The hideous sun demon is the tour de force of actor/writer/producer Robert Clarke. Clarke plays Dr. Gilbert McKenna, a “dark scientist” exposed to a type of radiation “much more dangerous than cosmic rays”. This turns out to be an unwelcome turn of events as such exposure triggered a reverse evolution of his DNA, turning him into the Hideous Sun Demon, a bipedal half-human half-reptile. The film is sort of a reversal of the werewolf. Clarke’s transformation is not triggered by the rising of the full moon but by exposure to sunlight. When he’s not wandering around Los Angeles and Santa Monica at night, McKenna sulks, drinks a lot of whiskey, and hangs out at a seedy nightclub where he listens to a buxom blonde tickle the ivories and sing moody jazz numbers. like “Strange Desire”. Maybe Little Orphan Annie wishes the sun came up tomorrow, but that’s bad news for McKenna.
In XM RocketAmerica prepares an elegant spaceship for takeoff. The rocket is to carry a team of scientists – including a thirty-year-old Lloyd Bridges – on a mission to the moon. Unfortunately, a combination of miscalculations and an untimely meteor shower forces the craft off course. Space travelers instead land on Mars where, to their surprise, they discover the ruins of an ancient civilization. They are received in an unwelcoming manner, targeted by a band of stone-throwing Martian Neanderthals. Although they quickly and wisely abandon the Red Planet for a return trip, they encounter yet another problem. Is there enough fuel in the craft’s supply tanks to get them home safely?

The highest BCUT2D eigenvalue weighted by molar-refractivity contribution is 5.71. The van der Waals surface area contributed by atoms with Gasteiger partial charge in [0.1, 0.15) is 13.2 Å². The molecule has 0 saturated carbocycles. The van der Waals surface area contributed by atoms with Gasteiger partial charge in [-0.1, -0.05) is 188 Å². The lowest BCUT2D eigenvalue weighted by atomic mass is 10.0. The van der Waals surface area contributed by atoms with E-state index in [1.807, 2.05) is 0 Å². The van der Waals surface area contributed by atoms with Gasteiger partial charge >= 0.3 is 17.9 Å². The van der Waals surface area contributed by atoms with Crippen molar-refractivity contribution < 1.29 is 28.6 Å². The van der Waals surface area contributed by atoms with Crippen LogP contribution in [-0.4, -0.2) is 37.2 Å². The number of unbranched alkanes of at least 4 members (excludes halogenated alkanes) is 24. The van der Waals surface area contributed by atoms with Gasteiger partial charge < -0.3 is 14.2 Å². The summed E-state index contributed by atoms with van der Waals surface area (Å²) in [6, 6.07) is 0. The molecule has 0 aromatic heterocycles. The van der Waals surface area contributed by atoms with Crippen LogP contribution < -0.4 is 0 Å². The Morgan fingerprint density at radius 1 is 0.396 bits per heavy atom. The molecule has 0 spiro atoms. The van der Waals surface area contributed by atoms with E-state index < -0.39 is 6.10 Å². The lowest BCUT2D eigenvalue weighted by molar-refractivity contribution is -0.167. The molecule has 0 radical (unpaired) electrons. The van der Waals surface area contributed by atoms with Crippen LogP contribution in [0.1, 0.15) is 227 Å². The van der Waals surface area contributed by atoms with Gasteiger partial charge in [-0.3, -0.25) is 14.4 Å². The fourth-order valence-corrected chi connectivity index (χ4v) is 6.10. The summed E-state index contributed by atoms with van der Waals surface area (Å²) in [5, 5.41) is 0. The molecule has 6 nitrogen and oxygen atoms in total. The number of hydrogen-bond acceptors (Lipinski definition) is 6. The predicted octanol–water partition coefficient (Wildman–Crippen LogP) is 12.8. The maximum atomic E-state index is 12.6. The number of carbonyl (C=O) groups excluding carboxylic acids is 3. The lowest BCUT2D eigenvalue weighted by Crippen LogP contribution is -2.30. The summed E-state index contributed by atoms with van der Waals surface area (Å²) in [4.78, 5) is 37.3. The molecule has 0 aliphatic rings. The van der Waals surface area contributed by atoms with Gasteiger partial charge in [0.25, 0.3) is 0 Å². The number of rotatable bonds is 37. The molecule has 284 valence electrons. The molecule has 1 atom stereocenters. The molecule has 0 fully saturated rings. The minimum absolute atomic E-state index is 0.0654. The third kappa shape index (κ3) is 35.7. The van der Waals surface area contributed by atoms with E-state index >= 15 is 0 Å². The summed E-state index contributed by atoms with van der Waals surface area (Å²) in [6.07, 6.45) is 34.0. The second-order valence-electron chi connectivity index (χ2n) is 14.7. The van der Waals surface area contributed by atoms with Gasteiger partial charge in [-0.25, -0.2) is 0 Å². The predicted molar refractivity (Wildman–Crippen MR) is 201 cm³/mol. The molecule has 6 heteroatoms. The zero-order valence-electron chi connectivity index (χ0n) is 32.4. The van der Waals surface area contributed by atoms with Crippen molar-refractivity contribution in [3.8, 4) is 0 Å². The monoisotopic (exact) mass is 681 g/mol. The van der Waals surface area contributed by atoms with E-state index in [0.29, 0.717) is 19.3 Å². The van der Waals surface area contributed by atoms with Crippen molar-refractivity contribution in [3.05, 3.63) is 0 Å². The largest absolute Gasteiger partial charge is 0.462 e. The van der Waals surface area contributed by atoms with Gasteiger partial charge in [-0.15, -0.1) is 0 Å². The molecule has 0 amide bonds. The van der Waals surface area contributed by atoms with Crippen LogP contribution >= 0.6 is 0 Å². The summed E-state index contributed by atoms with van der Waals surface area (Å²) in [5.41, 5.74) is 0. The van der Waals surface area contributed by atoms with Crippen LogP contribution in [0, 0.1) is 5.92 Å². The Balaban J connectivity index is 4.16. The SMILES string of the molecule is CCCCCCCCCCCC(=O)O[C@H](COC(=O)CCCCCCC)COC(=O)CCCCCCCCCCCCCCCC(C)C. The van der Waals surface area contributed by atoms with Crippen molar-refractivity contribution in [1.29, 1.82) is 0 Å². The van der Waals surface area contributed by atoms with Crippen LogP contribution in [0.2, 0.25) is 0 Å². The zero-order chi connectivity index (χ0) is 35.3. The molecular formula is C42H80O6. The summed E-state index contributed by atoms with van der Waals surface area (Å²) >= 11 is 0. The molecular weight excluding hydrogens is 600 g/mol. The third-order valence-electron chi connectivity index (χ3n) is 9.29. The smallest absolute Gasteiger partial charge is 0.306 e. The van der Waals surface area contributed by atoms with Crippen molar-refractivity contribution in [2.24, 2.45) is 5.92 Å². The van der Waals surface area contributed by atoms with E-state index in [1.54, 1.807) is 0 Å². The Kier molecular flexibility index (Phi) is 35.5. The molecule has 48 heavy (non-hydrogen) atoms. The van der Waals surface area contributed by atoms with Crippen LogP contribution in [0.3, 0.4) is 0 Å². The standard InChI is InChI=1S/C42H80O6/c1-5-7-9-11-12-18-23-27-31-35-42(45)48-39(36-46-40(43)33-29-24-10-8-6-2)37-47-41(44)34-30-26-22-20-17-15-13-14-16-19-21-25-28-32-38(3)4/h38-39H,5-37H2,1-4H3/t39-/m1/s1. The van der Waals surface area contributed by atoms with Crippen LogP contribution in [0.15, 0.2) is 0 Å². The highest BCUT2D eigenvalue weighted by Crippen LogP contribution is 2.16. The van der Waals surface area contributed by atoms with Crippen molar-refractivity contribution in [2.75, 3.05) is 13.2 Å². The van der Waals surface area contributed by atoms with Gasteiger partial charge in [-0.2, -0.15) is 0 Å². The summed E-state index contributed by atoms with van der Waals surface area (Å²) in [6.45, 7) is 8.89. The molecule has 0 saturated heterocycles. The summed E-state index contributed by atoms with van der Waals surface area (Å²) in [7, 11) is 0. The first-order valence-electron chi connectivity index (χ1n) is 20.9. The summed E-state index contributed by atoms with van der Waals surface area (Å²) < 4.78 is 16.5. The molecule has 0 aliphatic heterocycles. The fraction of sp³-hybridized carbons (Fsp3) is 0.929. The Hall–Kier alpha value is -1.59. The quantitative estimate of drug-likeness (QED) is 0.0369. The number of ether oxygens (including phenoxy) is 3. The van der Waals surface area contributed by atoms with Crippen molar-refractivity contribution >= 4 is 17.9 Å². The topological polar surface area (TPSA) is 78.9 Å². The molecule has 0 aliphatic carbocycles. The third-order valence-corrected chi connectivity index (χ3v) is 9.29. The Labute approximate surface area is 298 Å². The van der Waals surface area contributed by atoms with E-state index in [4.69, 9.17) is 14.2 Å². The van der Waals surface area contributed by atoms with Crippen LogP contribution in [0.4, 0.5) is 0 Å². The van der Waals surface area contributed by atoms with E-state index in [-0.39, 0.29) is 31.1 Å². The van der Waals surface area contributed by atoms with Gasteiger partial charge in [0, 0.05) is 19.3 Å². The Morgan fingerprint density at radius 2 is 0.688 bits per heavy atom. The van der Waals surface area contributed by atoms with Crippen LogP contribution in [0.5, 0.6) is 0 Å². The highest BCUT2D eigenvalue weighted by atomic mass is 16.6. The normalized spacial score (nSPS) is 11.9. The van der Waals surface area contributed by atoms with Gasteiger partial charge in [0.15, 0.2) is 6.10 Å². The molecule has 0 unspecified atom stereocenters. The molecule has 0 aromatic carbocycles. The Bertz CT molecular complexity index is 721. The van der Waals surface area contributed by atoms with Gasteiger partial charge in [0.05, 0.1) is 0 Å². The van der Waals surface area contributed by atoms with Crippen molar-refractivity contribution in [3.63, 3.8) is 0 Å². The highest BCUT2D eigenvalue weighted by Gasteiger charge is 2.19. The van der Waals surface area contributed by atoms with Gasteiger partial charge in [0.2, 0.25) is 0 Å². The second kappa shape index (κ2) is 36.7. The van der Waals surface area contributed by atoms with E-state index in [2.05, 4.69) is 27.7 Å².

Of the three films in this set, only XM Rocket strives for loftier visions and high production values. Theobold Holsopple’s production designs are imaginative and iconic. The special effects work of Don Stewart, IA Block and Jack Rabin is of a similar caliber, especially considering the era in which the film was produced.
To conclude: the best thing I can say about this new DVD release is that it brings those movies back in print, making them more easily accessible to new consumers. No more scouring thrift stores or paying fifty-dollar “collector” prices for the now-rare original single-disc DVDs released two decades ago. But when we learn that the MSRP of the Corinth version is $29.95… well, that price seems a bit steep. But I’m sure the MSRP probably won’t be the actual asking price when the disc hits online retail outlets.
I would be remiss if I did not mention at least one title, The brain of the Planet Arous, Reportedly being readied for Blu-ray release by another home video company known for bringing attention to overlooked films. This future Blu issue, scheduled for release in the summer of 2022, promises a new restoration, audio commentary, booklet and a special bonus documentary. Some may therefore choose a wait-and-see approach before betting on Retro drive-in classics.